Wong said he used another tactic to stop people from gaming the study: Near the beginning of the survey, each respondent was asked to say at which age she or he came to the U.S. Close to the end, the survey requested the year the respondent came to the U.S. If the age provided toward the survey’s start matched the year offered later, the results stayed in. If off by more than a year, Wong said, he threw out the response. In the end, he said, the responses of 3,063 people were tallied--with approximately 6,000 respondents’ surveys getting set aside for one reason or another.
We asked Wong to provide more detail perhaps enabling us to confirm the percentages in the results. Wong told us by email that he hadn’t talked to the study’s outreach partners "about what data can and can’t be released." Wong also said he plans to write a book analyzing the first four years of his survey results, at which point the data he analyzes for the book will be made publicly available. "I know talk isn’t worth much, but I analyzed all of the data myself and stand by the results," Wong wrote.
Solid research, expert says
Castañeda’s answer: Yes. Wong and his colleagues "carried out a valid study on a hard-to-reach population," Castañeda said by email. "With more than three thousand respondents, this is an exceptionally large sample size." Castañeda further said that researchers cannot always calculate margins of error for "unknown populations" like homeless and undocumented people, adding that the authors "took a number of steps to avoid duplicates or dubious data."
Castañeda told us too that the study’s results appeared to be consistent with ethnographic research on DACA recipients and survey and interview research through 2016 by Roberto Gonzales, a Harvard University expert on immigration and social inequality, suggesting that DACA recipients made gains after getting that designation.
Wong and Gonzales each found DACA beneficiaries finding educational and career opportunities that had been closed to them before they entered the program. According to Gonzales’ study, posted by the center in June 2017, "DACA beneficiaries told the authors that they were able to match their education and training with work that was meaningful to them—‘an occupation that they could be proud of and that did not carry the stigma of ‘immigrant work.’ " Wong told us a result from his 2017 study stood out to him: 54.2 percent of respondents reported getting a job "that better fits my education and training."
In the Breitbart post critical of Wong’s work, Munro wrote that the study was "based on a skewed sample of relatively successful DACA illegals who were identified by advocacy groups."
To Munro’s point, 35.5 percent of respondents 25 and older reported having bachelor’s degrees or higher. Seemingly in contrast, Munro noted, an August 2017 Migration Policy Institute study found only 5 percent of the "immediately eligible DACA population" holding a bachelor’s degree or higher. The institute, a think tank that says it believes in the benefits of well-managed immigration, reached its "5 percent" figure by drawing on responses to the U.S. Census Bureau’s 2014 American Community Survey.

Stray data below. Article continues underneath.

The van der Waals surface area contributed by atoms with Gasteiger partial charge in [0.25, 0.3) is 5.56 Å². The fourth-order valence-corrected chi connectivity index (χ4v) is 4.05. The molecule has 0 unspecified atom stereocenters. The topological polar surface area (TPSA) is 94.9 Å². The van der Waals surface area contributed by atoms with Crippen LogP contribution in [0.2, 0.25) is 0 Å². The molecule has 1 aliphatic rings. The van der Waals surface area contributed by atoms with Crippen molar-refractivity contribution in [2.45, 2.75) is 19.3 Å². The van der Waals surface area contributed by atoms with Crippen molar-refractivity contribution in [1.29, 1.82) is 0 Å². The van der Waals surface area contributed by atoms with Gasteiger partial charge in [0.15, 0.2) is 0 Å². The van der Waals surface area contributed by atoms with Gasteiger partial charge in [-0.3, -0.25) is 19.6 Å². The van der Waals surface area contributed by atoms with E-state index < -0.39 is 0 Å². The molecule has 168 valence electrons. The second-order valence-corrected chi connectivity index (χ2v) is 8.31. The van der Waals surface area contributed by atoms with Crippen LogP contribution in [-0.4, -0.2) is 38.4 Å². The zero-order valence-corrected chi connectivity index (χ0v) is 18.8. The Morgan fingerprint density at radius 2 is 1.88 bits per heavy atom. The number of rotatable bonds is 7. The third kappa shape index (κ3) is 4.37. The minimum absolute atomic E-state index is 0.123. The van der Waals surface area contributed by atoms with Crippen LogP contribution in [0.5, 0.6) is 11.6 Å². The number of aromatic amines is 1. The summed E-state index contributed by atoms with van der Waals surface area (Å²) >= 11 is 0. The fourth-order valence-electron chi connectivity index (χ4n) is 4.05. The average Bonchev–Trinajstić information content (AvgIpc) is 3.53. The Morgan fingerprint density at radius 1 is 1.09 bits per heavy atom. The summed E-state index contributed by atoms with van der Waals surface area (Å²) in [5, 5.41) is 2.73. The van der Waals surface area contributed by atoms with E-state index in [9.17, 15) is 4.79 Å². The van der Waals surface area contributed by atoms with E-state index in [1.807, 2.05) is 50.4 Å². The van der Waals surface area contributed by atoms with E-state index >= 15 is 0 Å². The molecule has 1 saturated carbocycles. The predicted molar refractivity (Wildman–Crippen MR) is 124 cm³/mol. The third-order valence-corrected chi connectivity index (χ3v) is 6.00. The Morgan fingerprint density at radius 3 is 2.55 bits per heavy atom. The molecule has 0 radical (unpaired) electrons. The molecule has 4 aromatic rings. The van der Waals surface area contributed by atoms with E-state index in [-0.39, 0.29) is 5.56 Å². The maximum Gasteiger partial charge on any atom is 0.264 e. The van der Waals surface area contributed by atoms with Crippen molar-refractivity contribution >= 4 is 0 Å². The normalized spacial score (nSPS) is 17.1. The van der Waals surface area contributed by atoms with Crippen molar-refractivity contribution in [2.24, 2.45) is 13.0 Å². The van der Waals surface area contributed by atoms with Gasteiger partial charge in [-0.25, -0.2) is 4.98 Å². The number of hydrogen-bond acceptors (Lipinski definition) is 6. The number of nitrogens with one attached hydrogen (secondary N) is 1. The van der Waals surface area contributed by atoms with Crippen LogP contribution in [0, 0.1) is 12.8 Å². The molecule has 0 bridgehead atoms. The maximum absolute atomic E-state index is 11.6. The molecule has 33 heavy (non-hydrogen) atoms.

Wong, asked about the possibly too-high education levels suggested by his results, pointed out that the 35.5 percent of survey-indicated DACA recipients with bachelor’s degrees came out only slightly greater than what’s lately shown for naturalized American citizens. According to bureau data from 2016, 35.2 percent of naturalized citizens — those who obtained citizenship after being born as non-citizens — reported having a bachelor’s, graduate or professional degree.
DACA recipients’ high education levels make sense, Wong said, because the program requires applicants to be currently in school, have graduated from high school, have obtained a General Education Development (GED) certificate, or be an honorably discharged Coast Guard or military veteran.
"We’re actually requiring them to be more educated than the general population," Wong said, adding: "Now that the DACA population is getting older, we’re talking about a pretty sizable number of college-educated individuals who are just beginning to hit their strides in their careers."
Castañeda suggested by email that Wong’s survey provided more meaningful results than the MPI study, which was concerned with many more residents including individuals unlikely to seek DACA status. Castañeda wrote: "DACA recipients are by definition positively self-selected since they have to apply to the program, deal with the complex application process and requirements, and pay application fees."
We also asked Jessica Vaughan of the conservative-leaning Center for Immigration Studies to evaluate the survey cited by Castro.
By phone, Vaughan told us that she would not be surprised that DACA recipients participate in the labor force at high rates because for many, employment was likely "a motivating factor to apply for DACA." Vaughan speculated, though, that the survey overstated the employment and education rates of DACA recipients simply by being administered online and, she suggested, drawing from people with regular online access as well as individuals with the "time and inclination to fill out such a survey." It’s reasonable, she said, to suppose that the same people would be more likely employed and well-educated.
Castro said a "recent analysis" showed that 91 percent of DACA recipients are employed, in school or serving in the military.
Some 97 percent of respondents to an August 2017 online survey reported being employed or in school. However, the researchers asked no questions about military service.